Race and Visual Appearance

by Kohsei Ishimoto

The idea of how one thinks of another (first impression) can mainly come from how one looks. We all have our own beliefs of various cultures, which can also alter who we choose to be with. In “Seeing Faces, Making Races: Challenging Visual Tropes of Racial Difference,” Terry Kawashima (2002) explains the relationship between ‘beauty’ and ‘race’, focusing on “light skin”.

Many cosmetics companies are now promoting “whiteness”, selling products that can lighten one’s skin. Many people in Asian countries now focus on these products, possibly feeling that beauty is to “look white”. When looking at make-up as well, fashion magazines (mainly in Japan) promote the image of looking “white”, or “ha-fu”, by showing how to do make-up in a certain way.

Hair dye can also be put into this idea. When walking the streets of Japan, there are many Japanese people that have dyed hair, usually brown or blond. Although having “too light hair” does not have a positive image, the number of people with dyed hair has obviously increased greatly.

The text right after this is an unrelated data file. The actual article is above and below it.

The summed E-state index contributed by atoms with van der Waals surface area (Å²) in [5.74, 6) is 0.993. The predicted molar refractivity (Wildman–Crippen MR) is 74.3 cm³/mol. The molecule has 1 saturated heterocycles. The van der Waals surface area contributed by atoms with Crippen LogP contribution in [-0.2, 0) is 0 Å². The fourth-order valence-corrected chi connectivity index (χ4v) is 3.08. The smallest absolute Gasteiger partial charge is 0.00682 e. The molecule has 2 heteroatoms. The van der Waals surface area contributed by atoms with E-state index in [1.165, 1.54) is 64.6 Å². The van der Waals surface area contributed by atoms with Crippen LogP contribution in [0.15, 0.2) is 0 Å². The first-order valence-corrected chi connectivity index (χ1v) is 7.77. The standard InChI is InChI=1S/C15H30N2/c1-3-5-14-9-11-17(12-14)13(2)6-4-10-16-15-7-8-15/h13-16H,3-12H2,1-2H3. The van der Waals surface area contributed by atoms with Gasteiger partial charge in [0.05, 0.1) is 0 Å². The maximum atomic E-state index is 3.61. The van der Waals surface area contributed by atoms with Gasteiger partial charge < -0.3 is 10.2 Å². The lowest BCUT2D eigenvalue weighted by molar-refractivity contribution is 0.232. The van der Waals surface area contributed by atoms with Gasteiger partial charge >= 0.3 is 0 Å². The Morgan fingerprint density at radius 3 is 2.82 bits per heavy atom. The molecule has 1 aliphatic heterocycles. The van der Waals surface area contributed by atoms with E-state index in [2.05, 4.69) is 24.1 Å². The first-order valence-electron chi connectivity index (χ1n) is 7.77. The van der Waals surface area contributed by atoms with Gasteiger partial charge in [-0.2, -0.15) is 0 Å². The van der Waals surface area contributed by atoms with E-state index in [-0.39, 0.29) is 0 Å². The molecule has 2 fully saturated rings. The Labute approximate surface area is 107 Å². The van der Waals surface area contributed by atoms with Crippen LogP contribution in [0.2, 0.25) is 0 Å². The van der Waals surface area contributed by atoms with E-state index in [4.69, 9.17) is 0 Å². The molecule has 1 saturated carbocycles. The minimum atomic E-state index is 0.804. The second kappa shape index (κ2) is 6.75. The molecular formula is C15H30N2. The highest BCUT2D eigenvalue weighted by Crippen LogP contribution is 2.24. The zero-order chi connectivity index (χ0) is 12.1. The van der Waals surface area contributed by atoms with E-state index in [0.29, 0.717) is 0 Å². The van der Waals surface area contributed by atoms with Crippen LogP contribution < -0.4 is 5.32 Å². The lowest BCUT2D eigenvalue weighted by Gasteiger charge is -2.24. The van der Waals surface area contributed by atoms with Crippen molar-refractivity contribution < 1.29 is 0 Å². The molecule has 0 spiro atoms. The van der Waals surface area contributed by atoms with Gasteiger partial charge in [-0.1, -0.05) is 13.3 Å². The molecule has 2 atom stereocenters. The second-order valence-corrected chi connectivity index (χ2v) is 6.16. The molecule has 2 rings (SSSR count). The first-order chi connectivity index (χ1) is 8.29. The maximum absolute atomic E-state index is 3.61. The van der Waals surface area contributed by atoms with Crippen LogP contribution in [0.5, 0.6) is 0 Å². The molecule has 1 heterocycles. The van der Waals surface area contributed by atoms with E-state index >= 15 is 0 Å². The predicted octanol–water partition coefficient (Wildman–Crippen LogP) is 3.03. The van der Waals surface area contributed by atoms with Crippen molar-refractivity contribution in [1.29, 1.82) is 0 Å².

But does having light skin, doing make-up in a certain way, and having colored hair mean that one is “white”? Personally, I would say no to this. It cannot be said that being “white” is being beautiful; there are many different races in the world, and everyone should be considered beautiful.

I also dyed my hair in high school, starting with a dark brown color, but later on to a bright close-to-white color. In Japan, this can be considered ‘unusual’, leading to situations in which people would avoid you. It is also close to impossible to get a part-time job with a light hair color. It is usually prohibited to dye hair in Japanese public schools, but since I had attended a private school, the society I had been in allowed me to dye my hair. However, I did not dye my hair because I wanted to look “white”; I dyed my hair because I wanted to look like an individual.

When looking at western countries, it can be said that not all people try to stay light skinned. Having “too light” skin can be a sign of sickness, and most people must have the desire to get a tan during the summer. When considering hair color, my Non-Asian friends dye their hair to exotic colors, such as red or blue. This can be because they already have a natural tone of color, compared to the “dull” color of black in Asians.

In conclusion, I believe that the act of doing make-up a certain way or dyeing hair is done through the individual’s decision; our personal experiences in society can alter our own belief’s of “beauty”.

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One thought on “Race and Visual Appearance

  1. Pingback: Selling whiter skin for beauty | JAPANsociology

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